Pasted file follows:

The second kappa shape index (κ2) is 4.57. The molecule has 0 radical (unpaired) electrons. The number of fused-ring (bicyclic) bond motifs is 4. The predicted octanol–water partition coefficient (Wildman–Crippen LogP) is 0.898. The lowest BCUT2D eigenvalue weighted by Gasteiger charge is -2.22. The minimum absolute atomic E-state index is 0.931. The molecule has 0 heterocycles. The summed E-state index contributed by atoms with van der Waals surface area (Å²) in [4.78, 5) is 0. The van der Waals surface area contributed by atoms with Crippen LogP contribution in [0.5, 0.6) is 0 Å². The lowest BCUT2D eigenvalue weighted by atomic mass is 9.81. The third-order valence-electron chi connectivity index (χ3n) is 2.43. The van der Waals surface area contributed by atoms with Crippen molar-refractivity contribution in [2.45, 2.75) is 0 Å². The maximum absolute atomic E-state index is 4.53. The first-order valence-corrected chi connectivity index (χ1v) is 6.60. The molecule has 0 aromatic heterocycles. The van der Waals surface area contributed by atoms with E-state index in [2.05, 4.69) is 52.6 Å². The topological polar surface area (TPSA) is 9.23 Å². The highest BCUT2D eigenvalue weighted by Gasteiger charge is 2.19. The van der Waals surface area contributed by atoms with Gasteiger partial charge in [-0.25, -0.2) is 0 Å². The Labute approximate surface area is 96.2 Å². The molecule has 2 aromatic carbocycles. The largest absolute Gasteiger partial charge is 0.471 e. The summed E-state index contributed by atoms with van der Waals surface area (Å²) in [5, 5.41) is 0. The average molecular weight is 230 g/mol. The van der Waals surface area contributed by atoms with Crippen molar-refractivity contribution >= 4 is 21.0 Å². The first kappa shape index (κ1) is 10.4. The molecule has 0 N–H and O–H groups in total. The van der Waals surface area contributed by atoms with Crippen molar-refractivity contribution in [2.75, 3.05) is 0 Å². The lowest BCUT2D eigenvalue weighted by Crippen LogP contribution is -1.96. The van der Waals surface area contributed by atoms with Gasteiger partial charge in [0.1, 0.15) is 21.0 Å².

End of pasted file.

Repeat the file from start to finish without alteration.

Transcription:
The second kappa shape index (κ2) is 4.57. The molecule has 0 radical (unpaired) electrons. The number of fused-ring (bicyclic) bond motifs is 4. The predicted octanol–water partition coefficient (Wildman–Crippen LogP) is 0.898. The lowest BCUT2D eigenvalue weighted by Gasteiger charge is -2.22. The minimum absolute atomic E-state index is 0.931. The molecule has 0 heterocycles. The summed E-state index contributed by atoms with van der Waals surface area (Å²) in [4.78, 5) is 0. The van der Waals surface area contributed by atoms with Crippen LogP contribution in [0.5, 0.6) is 0 Å². The lowest BCUT2D eigenvalue weighted by atomic mass is 9.81. The third-order valence-electron chi connectivity index (χ3n) is 2.43. The van der Waals surface area contributed by atoms with Crippen molar-refractivity contribution in [2.45, 2.75) is 0 Å². The maximum absolute atomic E-state index is 4.53. The first-order valence-corrected chi connectivity index (χ1v) is 6.60. The molecule has 0 aromatic heterocycles. The van der Waals surface area contributed by atoms with E-state index in [2.05, 4.69) is 52.6 Å². The topological polar surface area (TPSA) is 9.23 Å². The highest BCUT2D eigenvalue weighted by Gasteiger charge is 2.19. The van der Waals surface area contributed by atoms with Gasteiger partial charge in [-0.25, -0.2) is 0 Å². The Labute approximate surface area is 96.2 Å². The molecule has 2 aromatic carbocycles. The largest absolute Gasteiger partial charge is 0.471 e. The summed E-state index contributed by atoms with van der Waals surface area (Å²) in [5, 5.41) is 0. The average molecular weight is 230 g/mol. The van der Waals surface area contributed by atoms with Crippen molar-refractivity contribution >= 4 is 21.0 Å². The first kappa shape index (κ1) is 10.4. The molecule has 0 N–H and O–H groups in total. The van der Waals surface area contributed by atoms with Crippen molar-refractivity contribution in [2.75, 3.05) is 0 Å². The lowest BCUT2D eigenvalue weighted by Crippen LogP contribution is -1.96. The van der Waals surface area contributed by atoms with Gasteiger partial charge in [0.1, 0.15) is 21.0 Å².